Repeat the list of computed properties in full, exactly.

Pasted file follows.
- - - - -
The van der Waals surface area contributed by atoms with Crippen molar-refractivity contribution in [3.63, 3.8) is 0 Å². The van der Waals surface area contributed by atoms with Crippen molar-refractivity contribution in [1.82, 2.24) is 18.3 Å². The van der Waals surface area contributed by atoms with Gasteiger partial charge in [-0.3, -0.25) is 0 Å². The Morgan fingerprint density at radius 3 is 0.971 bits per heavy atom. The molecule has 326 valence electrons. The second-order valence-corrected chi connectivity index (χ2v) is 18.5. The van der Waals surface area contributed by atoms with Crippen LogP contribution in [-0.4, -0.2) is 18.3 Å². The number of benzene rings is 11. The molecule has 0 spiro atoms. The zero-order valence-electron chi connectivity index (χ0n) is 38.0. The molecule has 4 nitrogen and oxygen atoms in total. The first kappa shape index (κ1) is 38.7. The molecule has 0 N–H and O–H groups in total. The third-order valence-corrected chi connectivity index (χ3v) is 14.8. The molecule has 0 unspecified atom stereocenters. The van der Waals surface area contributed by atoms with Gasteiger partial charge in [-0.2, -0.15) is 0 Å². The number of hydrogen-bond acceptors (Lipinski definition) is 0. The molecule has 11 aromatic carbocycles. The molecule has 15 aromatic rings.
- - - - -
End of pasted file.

The van der Waals surface area contributed by atoms with Crippen molar-refractivity contribution in [3.63, 3.8) is 0 Å². The van der Waals surface area contributed by atoms with Crippen molar-refractivity contribution in [1.82, 2.24) is 18.3 Å². The van der Waals surface area contributed by atoms with Gasteiger partial charge in [-0.3, -0.25) is 0 Å². The Morgan fingerprint density at radius 3 is 0.971 bits per heavy atom. The molecule has 326 valence electrons. The second-order valence-corrected chi connectivity index (χ2v) is 18.5. The van der Waals surface area contributed by atoms with Crippen LogP contribution in [-0.4, -0.2) is 18.3 Å². The number of benzene rings is 11. The molecule has 0 spiro atoms. The zero-order valence-electron chi connectivity index (χ0n) is 38.0. The molecule has 4 nitrogen and oxygen atoms in total. The first kappa shape index (κ1) is 38.7. The molecule has 0 N–H and O–H groups in total. The third-order valence-corrected chi connectivity index (χ3v) is 14.8. The molecule has 0 unspecified atom stereocenters. The van der Waals surface area contributed by atoms with Gasteiger partial charge in [-0.2, -0.15) is 0 Å². The number of hydrogen-bond acceptors (Lipinski definition) is 0. The molecule has 11 aromatic carbocycles. The molecule has 15 aromatic rings.